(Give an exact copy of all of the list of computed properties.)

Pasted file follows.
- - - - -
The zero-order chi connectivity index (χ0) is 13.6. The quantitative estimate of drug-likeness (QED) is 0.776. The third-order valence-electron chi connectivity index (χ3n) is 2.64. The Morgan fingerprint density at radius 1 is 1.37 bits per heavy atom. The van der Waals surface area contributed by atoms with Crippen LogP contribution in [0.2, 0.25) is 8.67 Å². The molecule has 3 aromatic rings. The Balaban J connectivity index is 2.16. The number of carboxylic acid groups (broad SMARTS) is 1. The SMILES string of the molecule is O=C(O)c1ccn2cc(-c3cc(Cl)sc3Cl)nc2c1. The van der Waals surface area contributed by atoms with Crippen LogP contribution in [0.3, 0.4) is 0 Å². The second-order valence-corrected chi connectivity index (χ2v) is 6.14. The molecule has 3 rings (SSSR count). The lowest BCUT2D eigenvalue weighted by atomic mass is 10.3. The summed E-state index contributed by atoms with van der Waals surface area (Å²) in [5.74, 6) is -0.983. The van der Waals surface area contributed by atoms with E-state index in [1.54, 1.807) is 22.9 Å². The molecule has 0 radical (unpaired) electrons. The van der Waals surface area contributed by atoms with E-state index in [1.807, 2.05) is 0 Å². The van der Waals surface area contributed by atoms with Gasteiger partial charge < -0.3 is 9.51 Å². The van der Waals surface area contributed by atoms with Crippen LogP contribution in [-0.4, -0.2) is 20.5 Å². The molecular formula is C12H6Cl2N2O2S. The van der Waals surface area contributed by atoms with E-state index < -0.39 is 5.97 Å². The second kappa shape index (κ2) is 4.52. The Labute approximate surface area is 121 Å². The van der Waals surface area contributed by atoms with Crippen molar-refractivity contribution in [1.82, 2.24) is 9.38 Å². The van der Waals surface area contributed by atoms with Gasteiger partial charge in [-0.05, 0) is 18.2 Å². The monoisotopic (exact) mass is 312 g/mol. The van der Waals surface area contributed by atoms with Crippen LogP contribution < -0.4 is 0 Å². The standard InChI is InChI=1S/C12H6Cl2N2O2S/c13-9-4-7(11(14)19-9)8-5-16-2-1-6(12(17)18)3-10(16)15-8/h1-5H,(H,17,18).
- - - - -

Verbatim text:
The zero-order chi connectivity index (χ0) is 13.6. The quantitative estimate of drug-likeness (QED) is 0.776. The third-order valence-electron chi connectivity index (χ3n) is 2.64. The Morgan fingerprint density at radius 1 is 1.37 bits per heavy atom. The van der Waals surface area contributed by atoms with Crippen LogP contribution in [0.2, 0.25) is 8.67 Å². The molecule has 3 aromatic rings. The Balaban J connectivity index is 2.16. The number of carboxylic acid groups (broad SMARTS) is 1. The SMILES string of the molecule is O=C(O)c1ccn2cc(-c3cc(Cl)sc3Cl)nc2c1. The van der Waals surface area contributed by atoms with Crippen LogP contribution in [0.3, 0.4) is 0 Å². The second-order valence-corrected chi connectivity index (χ2v) is 6.14. The molecule has 3 rings (SSSR count). The lowest BCUT2D eigenvalue weighted by atomic mass is 10.3. The summed E-state index contributed by atoms with van der Waals surface area (Å²) in [5.74, 6) is -0.983. The van der Waals surface area contributed by atoms with E-state index in [1.54, 1.807) is 22.9 Å². The molecule has 0 radical (unpaired) electrons. The van der Waals surface area contributed by atoms with E-state index in [1.807, 2.05) is 0 Å². The van der Waals surface area contributed by atoms with Gasteiger partial charge < -0.3 is 9.51 Å². The van der Waals surface area contributed by atoms with Crippen LogP contribution in [-0.4, -0.2) is 20.5 Å². The molecular formula is C12H6Cl2N2O2S. The van der Waals surface area contributed by atoms with E-state index < -0.39 is 5.97 Å². The second kappa shape index (κ2) is 4.52. The Labute approximate surface area is 121 Å². The van der Waals surface area contributed by atoms with Crippen molar-refractivity contribution in [1.82, 2.24) is 9.38 Å². The van der Waals surface area contributed by atoms with Gasteiger partial charge in [-0.05, 0) is 18.2 Å². The monoisotopic (exact) mass is 312 g/mol. The van der Waals surface area contributed by atoms with Crippen LogP contribution < -0.4 is 0 Å². The standard InChI is InChI=1S/C12H6Cl2N2O2S/c13-9-4-7(11(14)19-9)8-5-16-2-1-6(12(17)18)3-10(16)15-8/h1-5H,(H,17,18).